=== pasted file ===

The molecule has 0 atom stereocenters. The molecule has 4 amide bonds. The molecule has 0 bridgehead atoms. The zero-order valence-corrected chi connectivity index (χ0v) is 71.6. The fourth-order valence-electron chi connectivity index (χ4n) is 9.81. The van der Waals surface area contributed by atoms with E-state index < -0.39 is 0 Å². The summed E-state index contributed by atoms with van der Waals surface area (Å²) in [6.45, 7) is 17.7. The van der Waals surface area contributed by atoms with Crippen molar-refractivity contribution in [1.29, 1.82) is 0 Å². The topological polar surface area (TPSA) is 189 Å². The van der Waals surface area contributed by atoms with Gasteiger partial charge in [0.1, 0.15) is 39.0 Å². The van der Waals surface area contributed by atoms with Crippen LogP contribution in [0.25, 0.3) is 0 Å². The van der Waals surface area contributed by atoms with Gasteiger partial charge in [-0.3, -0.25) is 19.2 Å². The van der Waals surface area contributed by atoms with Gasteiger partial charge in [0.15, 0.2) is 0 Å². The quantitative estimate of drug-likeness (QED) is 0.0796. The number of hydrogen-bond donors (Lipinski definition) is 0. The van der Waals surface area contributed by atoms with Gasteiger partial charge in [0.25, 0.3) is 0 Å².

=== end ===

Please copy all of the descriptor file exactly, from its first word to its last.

The molecule has 0 atom stereocenters. The molecule has 4 amide bonds. The molecule has 0 bridgehead atoms. The zero-order valence-corrected chi connectivity index (χ0v) is 71.6. The fourth-order valence-electron chi connectivity index (χ4n) is 9.81. The van der Waals surface area contributed by atoms with E-state index < -0.39 is 0 Å². The summed E-state index contributed by atoms with van der Waals surface area (Å²) in [6.45, 7) is 17.7. The van der Waals surface area contributed by atoms with Crippen molar-refractivity contribution in [1.29, 1.82) is 0 Å². The topological polar surface area (TPSA) is 189 Å². The van der Waals surface area contributed by atoms with Gasteiger partial charge in [0.1, 0.15) is 39.0 Å². The van der Waals surface area contributed by atoms with Crippen LogP contribution in [0.25, 0.3) is 0 Å². The van der Waals surface area contributed by atoms with Gasteiger partial charge in [-0.3, -0.25) is 19.2 Å². The van der Waals surface area contributed by atoms with Gasteiger partial charge in [0.15, 0.2) is 0 Å². The quantitative estimate of drug-likeness (QED) is 0.0796. The number of hydrogen-bond donors (Lipinski definition) is 0. The van der Waals surface area contributed by atoms with Gasteiger partial charge in [0.25, 0.3) is 0 Å².